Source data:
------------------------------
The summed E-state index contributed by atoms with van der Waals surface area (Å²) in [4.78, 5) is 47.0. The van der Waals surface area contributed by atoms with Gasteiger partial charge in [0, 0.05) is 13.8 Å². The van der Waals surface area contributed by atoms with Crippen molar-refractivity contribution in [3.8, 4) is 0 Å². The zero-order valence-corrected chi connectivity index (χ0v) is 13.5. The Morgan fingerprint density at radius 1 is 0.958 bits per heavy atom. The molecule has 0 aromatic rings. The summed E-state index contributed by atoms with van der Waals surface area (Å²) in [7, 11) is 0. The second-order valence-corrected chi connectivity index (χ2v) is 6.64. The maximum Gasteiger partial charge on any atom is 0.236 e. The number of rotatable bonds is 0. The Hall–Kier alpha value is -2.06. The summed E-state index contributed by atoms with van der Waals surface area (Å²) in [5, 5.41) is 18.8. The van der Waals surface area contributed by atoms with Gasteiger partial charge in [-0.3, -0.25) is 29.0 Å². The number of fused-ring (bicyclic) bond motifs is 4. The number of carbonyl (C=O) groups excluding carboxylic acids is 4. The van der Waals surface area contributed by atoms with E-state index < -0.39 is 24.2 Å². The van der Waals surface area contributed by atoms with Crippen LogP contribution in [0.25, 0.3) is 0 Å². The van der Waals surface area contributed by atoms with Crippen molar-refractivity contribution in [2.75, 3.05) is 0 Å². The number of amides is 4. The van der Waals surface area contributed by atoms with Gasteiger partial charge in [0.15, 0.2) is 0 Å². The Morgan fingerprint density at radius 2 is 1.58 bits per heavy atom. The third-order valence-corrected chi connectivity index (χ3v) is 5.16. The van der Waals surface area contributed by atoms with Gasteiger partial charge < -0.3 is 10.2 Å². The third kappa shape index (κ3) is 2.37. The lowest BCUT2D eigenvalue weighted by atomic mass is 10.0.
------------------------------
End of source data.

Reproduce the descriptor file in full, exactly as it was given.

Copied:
The summed E-state index contributed by atoms with van der Waals surface area (Å²) in [4.78, 5) is 47.0. The van der Waals surface area contributed by atoms with Gasteiger partial charge in [0, 0.05) is 13.8 Å². The van der Waals surface area contributed by atoms with Crippen molar-refractivity contribution in [3.8, 4) is 0 Å². The zero-order valence-corrected chi connectivity index (χ0v) is 13.5. The Morgan fingerprint density at radius 1 is 0.958 bits per heavy atom. The molecule has 0 aromatic rings. The summed E-state index contributed by atoms with van der Waals surface area (Å²) in [7, 11) is 0. The second-order valence-corrected chi connectivity index (χ2v) is 6.64. The maximum Gasteiger partial charge on any atom is 0.236 e. The number of rotatable bonds is 0. The Hall–Kier alpha value is -2.06. The summed E-state index contributed by atoms with van der Waals surface area (Å²) in [5, 5.41) is 18.8. The van der Waals surface area contributed by atoms with Gasteiger partial charge in [-0.3, -0.25) is 29.0 Å². The number of fused-ring (bicyclic) bond motifs is 4. The number of carbonyl (C=O) groups excluding carboxylic acids is 4. The van der Waals surface area contributed by atoms with E-state index < -0.39 is 24.2 Å². The van der Waals surface area contributed by atoms with Crippen LogP contribution in [0.25, 0.3) is 0 Å². The van der Waals surface area contributed by atoms with Crippen molar-refractivity contribution in [2.75, 3.05) is 0 Å². The number of amides is 4. The van der Waals surface area contributed by atoms with Gasteiger partial charge in [0.15, 0.2) is 0 Å². The Morgan fingerprint density at radius 2 is 1.58 bits per heavy atom. The third-order valence-corrected chi connectivity index (χ3v) is 5.16. The van der Waals surface area contributed by atoms with Gasteiger partial charge < -0.3 is 10.2 Å². The third kappa shape index (κ3) is 2.37. The lowest BCUT2D eigenvalue weighted by atomic mass is 10.0.